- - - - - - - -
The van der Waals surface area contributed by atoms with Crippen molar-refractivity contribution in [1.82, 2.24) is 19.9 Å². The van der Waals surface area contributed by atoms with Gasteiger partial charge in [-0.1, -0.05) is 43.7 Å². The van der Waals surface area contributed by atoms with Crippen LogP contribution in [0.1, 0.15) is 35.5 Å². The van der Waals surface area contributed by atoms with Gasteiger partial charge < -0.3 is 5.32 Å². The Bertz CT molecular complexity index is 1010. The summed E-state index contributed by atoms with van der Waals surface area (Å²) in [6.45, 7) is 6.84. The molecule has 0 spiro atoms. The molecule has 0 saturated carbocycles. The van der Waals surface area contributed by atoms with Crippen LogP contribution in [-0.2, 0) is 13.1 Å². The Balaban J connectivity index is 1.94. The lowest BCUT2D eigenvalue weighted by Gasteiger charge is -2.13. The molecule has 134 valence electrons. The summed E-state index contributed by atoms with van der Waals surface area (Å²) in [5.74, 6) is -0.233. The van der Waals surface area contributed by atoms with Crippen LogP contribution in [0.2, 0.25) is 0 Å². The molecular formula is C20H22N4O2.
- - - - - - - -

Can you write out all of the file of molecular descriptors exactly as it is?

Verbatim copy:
The van der Waals surface area contributed by atoms with Crippen molar-refractivity contribution in [1.82, 2.24) is 19.9 Å². The van der Waals surface area contributed by atoms with Gasteiger partial charge in [-0.1, -0.05) is 43.7 Å². The van der Waals surface area contributed by atoms with Crippen LogP contribution in [0.1, 0.15) is 35.5 Å². The van der Waals surface area contributed by atoms with Gasteiger partial charge < -0.3 is 5.32 Å². The Bertz CT molecular complexity index is 1010. The summed E-state index contributed by atoms with van der Waals surface area (Å²) in [6.45, 7) is 6.84. The molecule has 0 spiro atoms. The molecule has 0 saturated carbocycles. The van der Waals surface area contributed by atoms with Crippen LogP contribution in [-0.2, 0) is 13.1 Å². The Balaban J connectivity index is 1.94. The lowest BCUT2D eigenvalue weighted by Gasteiger charge is -2.13. The molecule has 134 valence electrons. The summed E-state index contributed by atoms with van der Waals surface area (Å²) in [5.74, 6) is -0.233. The van der Waals surface area contributed by atoms with Crippen LogP contribution in [0.2, 0.25) is 0 Å². The molecular formula is C20H22N4O2.